Rabbi Lisa Kingston and Lisa Meltzer Penn will lead the discussion.
Sofer’s novel is set in Tehran in 1981, as Jewish gem trader Isaac Amin is imprisoned by the Revolutionary Guard. His wife, Farnaz, struggles to keep from slipping into despair, while his young daughter, Shirin, tries to take matters into her own hands. Far away in Brooklyn, Isaac’s son, Parviz, though not religious, falls for the pious daughter of his Hasidic landlord. Sofer masterfully captures the small tensions and larger brutalities that sharply affect a family that does not conform.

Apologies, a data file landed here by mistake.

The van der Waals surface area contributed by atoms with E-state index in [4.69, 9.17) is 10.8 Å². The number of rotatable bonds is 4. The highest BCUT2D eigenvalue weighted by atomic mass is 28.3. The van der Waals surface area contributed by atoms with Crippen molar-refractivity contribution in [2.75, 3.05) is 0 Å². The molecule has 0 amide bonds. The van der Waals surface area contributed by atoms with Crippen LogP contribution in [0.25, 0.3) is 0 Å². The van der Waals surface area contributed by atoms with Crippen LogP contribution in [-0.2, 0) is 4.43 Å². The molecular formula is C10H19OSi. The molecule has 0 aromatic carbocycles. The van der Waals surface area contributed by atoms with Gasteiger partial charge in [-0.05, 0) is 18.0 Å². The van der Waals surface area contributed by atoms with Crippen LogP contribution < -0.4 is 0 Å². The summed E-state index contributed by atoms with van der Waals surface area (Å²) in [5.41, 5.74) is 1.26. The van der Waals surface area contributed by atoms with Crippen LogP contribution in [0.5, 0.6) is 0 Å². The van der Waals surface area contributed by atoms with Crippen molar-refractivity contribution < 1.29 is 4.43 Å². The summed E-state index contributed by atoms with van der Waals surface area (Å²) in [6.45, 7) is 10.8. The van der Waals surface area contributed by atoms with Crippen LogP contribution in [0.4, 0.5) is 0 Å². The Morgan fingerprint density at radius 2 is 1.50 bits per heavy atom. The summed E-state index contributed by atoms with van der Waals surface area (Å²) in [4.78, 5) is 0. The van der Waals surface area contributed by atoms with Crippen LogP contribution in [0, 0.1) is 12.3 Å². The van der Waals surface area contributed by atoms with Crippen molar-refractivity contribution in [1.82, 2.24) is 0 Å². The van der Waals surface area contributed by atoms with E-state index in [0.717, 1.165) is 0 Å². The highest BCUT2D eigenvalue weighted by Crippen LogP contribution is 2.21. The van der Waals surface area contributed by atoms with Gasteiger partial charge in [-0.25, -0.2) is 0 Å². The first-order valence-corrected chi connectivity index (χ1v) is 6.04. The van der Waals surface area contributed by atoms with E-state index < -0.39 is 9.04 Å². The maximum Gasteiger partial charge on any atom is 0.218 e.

Marking its tenth anniversary, the novel remains particularly relevant during a time when renewed attention is given to the plight of refugees and to the vulnerability of Jews and other minority groups in many lands during troubling times.
A limited number of copies will be available to borrow from the temple office after January 3. The book can also found on Amazon.
Born in Tehran in 1972, Dalia Sofer came with her family to the United States in 1983. She graduated from New York University and received an MFA from Sarah Lawrence College. Her debut novel, The Septembers of Shiraz, received the Sami Rohr Prize Choice Award and the PEN/Robert Bingham Prize, and was a finalist for the National Jewish Book Award and Orange Prize..